05/28/17 — Wayne Christian seniors turn tassels

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Wayne Christian seniors turn tassels

By Phyllis Moore
Published in News on May 28, 2017 12:25 AM

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Joanna James, right, salutatorian for the Class of 2017 at Wayne Christian School, hugs her mother, Melody, as her father, Phil, captures the moment with his camera. Melody, in a full body brace and wheelchair following three hip surgeries since April 6, said she was determined to be at the ceremony.

Tyler Weeks showed up for his graduation ceremony at Wayne Christian School right on time Saturday morning, except for one thing.

He was wearing the wrong cap and gown for the class picture.

"He walked in and everybody goes, 'What are you wearing?'" said his mother, Beverly Weeks.

It was an honest mistake, considering he just graduated from Wayne Community College two weeks ago with his business certificate.

So home the family -- which also consists of father, Rick Weeks, and younger sister, Macy -- went to retrieve the attire that matched that of his 22 classmates.

Melody James was as determined to be at the ceremony as her daughter, salutatorian Joanna James.

"If I had to get an ambulance to bring me, I wasn't going to miss it," she said from her wheelchair.

Mrs. James has had three hip-related surgeries since April 6 and was in a full body brace.

Joined by her husband, Phil, and their older daughter, Rebecca, Mrs. James had more reasons than most to be proud of her high school graduate.

"We were told when (Joanna) was 2 years old she would never speak, that she would never learn to read normally and now she's the salutatorian," Mrs. James said.

Her youngest had 41 months of speech therapy, a distant memory as the salutatorian took to the stage to address her classmates.

The emotions ran high as Joanna faced the crowd. Fighting back tears, she paid tribute to her own "amazing person, my mama," quoting an oft-heard piece of advice received along the way -- "'Wherever you go or whatever you do, act like ya got some sense.'"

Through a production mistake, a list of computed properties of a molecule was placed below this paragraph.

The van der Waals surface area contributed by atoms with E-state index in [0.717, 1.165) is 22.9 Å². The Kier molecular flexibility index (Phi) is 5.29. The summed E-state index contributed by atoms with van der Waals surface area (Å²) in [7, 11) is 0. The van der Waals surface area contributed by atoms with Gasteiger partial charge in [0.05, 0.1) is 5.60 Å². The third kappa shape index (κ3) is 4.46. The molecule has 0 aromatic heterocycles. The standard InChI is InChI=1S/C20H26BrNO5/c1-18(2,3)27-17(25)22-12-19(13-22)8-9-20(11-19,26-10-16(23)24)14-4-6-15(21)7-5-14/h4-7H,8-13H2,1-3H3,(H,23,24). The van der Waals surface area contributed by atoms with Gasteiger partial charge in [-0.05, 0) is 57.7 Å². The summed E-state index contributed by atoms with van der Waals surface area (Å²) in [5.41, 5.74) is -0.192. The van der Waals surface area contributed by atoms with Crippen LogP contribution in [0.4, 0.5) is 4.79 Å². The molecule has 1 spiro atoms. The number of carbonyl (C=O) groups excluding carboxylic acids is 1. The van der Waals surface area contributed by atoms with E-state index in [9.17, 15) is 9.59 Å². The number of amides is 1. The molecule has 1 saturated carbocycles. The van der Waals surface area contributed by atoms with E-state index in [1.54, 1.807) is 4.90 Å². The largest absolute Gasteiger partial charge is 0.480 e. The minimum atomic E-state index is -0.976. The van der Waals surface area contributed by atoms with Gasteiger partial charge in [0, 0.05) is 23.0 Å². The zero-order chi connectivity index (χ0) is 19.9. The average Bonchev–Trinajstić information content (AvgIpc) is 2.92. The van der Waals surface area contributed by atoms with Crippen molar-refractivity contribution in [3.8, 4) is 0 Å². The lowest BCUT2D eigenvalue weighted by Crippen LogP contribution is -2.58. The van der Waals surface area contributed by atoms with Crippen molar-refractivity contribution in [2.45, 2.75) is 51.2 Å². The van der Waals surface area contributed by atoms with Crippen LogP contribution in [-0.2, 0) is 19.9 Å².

This year marked the 30th commencement ceremony at the school.

It was also a bittersweet occasion, as two beloved staff members were noticeably absent.

"These very dedicated members have graduated to heaven," said Dr. Ashely Shook, administrator.

Dr. Fred Clifford, the school's founder and for whom the auditorium is named, died this year.

Barbara Sheldon, who passed away due to esophageal cancer, was known for her stringent English classes.

Some said she was one of the hardest teachers at the school, Shook said, but when those same students got to college they were thankful they had a Mrs. Sheldon class.

"She was missed terribly this year," he said.

In her memory, Shook announced that the school board voted unanimously to name the library the Barbara A. Sheldon Memorial Library, unveiling a portrait of her that will be displayed there.

Clifford's son, Dr. Eddie Clifford, gave the commencement charge to the latest class of Eagles.

Using the right blend of wit and whimsy, he spoke about the necessity of having wisdom and putting it to use.

Very few of us, he said, start out intending to have regrets, fail or become the proverbial drama queen or the "greedy goober."

"But somewhere along the way the unthinkable becomes thinkable becomes done," he said.

Instead of all the "if onlys," he challenged the graduates to choose to put their wisdom to use, by caring.

"Life has a way of beating the care out of you," he said. "This is such a precious gift to have -- I can care, I will care, I do care."

Valedictorian Justin Graham rattled off examples of successful people who could have been considered failures, had they quit early on.

"The path to success is paved with failure, and that shouldn't deter us," he said. "Rather than seeing failures as the result of our insufficiency, let's see them as stepping stones that lead us ever closer to success.

"Facing the adversity of those that seek to put us down can be seen not as an impenetrable brick wall but rather as a hurdle for us to climb."